SECTION 1: Your prescriptions in the last month

  • Chart 1 shows a list of your prescriptions filled by date in the past month and which pharmacy you used. Be sure to check the accuracy of this list.
  • The chart displays three columns that show the amount the plan paid, what you paid, and any other payments from an organization or program like an SPAP.

  • Near the bottom of the chart, you’ll see the monthly totals paid for your prescriptions. This total will include what was paid by the plan, by you, and by other programs on your behalf, if any. The information will be identified as “total drug costs”. The section will also provide your monthly out-of-pocket costs. At the bottom, you can view the year-to-date total for what you’ve spent out of pocket on prescriptions. Finally, a total of the three columns indicates what you, your plan, and other organizations, if any, have spent since January 1.This information will be identified as “year-to-date total drug costs”.

SECTION 2: The Part D drug payment stage you’re in

  • In this view, the stage you’re in is identified by a shaded outline—for more information on the stages of coverage, please go here. Here you will see a description of the dollar amount you and/or your plan need to reach before moving to the next stage of coverage. This information will be identified as “total drug costs”. It will also show your current year-to-date “total drug costs,” which indicate how close you are to moving to the next stage of coverage.
  • The bottom section of the shaded box “What happens next?” gives you the additional amount that you, your plan and others on your behalf (if any) need to spend in “total drug costs” to move to the next payment stage. This is especially important if you are in the Initial Coverage stage, because you will see how close you are to entering the Coverage Gap, when you will pay more for your prescriptions. Before you get too close to the gap, you might want to review your medications with your plan or doctor. Ask if there are ways to delay entering this stage, such as by switching to a generic medication.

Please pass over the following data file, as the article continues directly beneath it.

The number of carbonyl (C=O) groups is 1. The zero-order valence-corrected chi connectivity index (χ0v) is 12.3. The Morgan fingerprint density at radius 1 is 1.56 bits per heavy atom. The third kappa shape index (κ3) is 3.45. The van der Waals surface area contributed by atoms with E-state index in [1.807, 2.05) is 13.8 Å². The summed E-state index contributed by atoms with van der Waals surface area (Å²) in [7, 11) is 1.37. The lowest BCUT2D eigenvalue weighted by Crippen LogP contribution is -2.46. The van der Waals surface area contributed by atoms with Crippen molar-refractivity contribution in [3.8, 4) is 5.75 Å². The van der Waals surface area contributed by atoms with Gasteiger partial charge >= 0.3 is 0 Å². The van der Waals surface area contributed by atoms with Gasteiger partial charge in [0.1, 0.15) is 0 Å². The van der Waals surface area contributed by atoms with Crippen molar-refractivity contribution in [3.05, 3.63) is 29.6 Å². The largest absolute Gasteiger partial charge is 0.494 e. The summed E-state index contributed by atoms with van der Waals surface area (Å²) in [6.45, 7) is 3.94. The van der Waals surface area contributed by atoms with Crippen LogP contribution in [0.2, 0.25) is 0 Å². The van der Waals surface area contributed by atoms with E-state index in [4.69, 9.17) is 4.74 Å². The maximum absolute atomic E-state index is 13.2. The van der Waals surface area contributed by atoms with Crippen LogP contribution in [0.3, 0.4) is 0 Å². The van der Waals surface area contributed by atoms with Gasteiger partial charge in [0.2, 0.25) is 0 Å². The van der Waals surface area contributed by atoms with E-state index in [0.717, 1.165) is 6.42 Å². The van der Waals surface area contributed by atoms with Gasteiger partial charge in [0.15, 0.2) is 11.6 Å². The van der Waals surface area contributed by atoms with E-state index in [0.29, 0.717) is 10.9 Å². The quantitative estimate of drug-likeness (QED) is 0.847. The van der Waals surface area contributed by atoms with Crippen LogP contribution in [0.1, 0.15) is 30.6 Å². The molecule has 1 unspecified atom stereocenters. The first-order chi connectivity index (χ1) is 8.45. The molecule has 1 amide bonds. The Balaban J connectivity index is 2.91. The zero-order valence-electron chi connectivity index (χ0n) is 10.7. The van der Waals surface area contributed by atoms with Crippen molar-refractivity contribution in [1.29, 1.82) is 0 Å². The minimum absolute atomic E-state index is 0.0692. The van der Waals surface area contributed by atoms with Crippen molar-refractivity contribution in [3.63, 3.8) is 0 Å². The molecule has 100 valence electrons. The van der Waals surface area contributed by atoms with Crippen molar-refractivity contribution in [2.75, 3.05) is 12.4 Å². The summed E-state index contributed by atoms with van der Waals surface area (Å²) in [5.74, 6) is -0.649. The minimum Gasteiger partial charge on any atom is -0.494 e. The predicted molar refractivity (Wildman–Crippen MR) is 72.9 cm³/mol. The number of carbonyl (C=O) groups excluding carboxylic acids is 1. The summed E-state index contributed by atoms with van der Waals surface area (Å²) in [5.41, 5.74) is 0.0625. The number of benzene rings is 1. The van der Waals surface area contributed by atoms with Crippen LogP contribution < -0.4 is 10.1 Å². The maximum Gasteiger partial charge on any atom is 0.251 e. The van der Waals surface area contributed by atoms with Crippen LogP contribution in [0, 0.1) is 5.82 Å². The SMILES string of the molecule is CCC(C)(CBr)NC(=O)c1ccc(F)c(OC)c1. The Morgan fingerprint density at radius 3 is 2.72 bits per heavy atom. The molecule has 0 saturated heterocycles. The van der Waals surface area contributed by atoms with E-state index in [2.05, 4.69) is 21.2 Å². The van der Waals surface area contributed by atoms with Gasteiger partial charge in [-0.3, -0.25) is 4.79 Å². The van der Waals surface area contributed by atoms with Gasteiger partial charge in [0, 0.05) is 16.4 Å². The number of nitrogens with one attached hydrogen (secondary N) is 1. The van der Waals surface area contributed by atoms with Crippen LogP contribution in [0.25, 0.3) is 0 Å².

SECTION 3: “Out-of-pocket” and “total drug costs” amounts and definitions

  • This section provides your monthly and yearly “out-of-pocket costs” and “total drug costs” along with definitions of what these costs include or do not include.

Additional Information

The last three sections provide information on various topics. Section four may include changes to your Drug List that affect drugs you take, such as a change to the coverage or cost of a drug. Section five tells you what to do if you find a mistake in the EOB or have questions. Additionally, you can find information about protecting yourself from fraud and how to contact the plan or Medicare with your concerns. Section six discusses the plan’s Evidence of Coverage, the benefits booklet that explains the plan and the rules you need to follow to obtain drug coverage. Certain chapters and topics are highlighted that will provide you with instructions if you have issues related to your drug coverage or difficulty paying for your drugs.

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Medicare and Other Health Insurance Coverage: Who Pays First?

Coordinating your benefits made simple

Having more than one source of healthcare coverage after you turn 65 is good. If you receive coverage from Medicare and Medicaid, an employer or other health plan, knowing which source will pay your expenses first can help you to understand and ensure that your benefits are coordinated. (more…)

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Saving Money by Using a Preferred Pharmacy

Finding cost savings by choosing the right pharmacy

Medicare Part D plans offer a network of pharmacies where you will fill your prescriptions. Each plan provider partners with different types of pharmacies to offer enrollees choice and convenience when filling a prescription. These may include independent community pharmacies, chain drug stores, grocery stores and major retailers. The size of the pharmacy network will vary by plan. While some plans may offer a network of 60,000 or more participating pharmacies nationwide, others may offer a smaller network of 30,000 or less. (more…)